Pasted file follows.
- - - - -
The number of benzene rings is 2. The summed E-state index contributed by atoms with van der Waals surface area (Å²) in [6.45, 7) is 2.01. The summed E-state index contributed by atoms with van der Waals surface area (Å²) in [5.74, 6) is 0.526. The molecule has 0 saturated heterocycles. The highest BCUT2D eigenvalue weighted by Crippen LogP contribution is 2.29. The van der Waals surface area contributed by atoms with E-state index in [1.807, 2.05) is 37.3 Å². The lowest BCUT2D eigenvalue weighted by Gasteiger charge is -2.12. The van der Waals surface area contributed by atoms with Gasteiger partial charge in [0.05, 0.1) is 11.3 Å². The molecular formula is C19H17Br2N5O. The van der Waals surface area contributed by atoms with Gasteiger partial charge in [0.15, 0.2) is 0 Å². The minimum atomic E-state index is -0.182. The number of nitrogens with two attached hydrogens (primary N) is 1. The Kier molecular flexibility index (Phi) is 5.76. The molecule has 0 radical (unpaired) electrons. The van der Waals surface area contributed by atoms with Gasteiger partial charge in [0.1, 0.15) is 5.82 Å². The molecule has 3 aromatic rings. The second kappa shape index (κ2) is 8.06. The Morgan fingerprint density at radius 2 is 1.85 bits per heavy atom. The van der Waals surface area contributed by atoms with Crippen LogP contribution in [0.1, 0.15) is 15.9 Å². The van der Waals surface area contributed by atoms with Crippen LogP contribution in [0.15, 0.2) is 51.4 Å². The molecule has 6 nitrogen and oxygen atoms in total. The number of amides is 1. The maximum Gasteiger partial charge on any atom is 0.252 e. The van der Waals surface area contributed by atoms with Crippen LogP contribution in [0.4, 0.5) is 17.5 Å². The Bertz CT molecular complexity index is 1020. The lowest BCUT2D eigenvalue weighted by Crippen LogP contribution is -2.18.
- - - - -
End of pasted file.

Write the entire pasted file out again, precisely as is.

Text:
The number of benzene rings is 2. The summed E-state index contributed by atoms with van der Waals surface area (Å²) in [6.45, 7) is 2.01. The summed E-state index contributed by atoms with van der Waals surface area (Å²) in [5.74, 6) is 0.526. The molecule has 0 saturated heterocycles. The highest BCUT2D eigenvalue weighted by Crippen LogP contribution is 2.29. The van der Waals surface area contributed by atoms with E-state index in [1.807, 2.05) is 37.3 Å². The lowest BCUT2D eigenvalue weighted by Gasteiger charge is -2.12. The van der Waals surface area contributed by atoms with Gasteiger partial charge in [0.05, 0.1) is 11.3 Å². The molecular formula is C19H17Br2N5O. The van der Waals surface area contributed by atoms with Gasteiger partial charge in [0.15, 0.2) is 0 Å². The minimum atomic E-state index is -0.182. The number of nitrogens with two attached hydrogens (primary N) is 1. The Kier molecular flexibility index (Phi) is 5.76. The molecule has 0 radical (unpaired) electrons. The van der Waals surface area contributed by atoms with Gasteiger partial charge in [0.1, 0.15) is 5.82 Å². The molecule has 3 aromatic rings. The second kappa shape index (κ2) is 8.06. The Morgan fingerprint density at radius 2 is 1.85 bits per heavy atom. The van der Waals surface area contributed by atoms with Crippen LogP contribution in [0.1, 0.15) is 15.9 Å². The van der Waals surface area contributed by atoms with Crippen LogP contribution in [0.15, 0.2) is 51.4 Å². The molecule has 6 nitrogen and oxygen atoms in total. The number of amides is 1. The maximum Gasteiger partial charge on any atom is 0.252 e. The van der Waals surface area contributed by atoms with Crippen LogP contribution in [0.4, 0.5) is 17.5 Å². The Bertz CT molecular complexity index is 1020. The lowest BCUT2D eigenvalue weighted by Crippen LogP contribution is -2.18.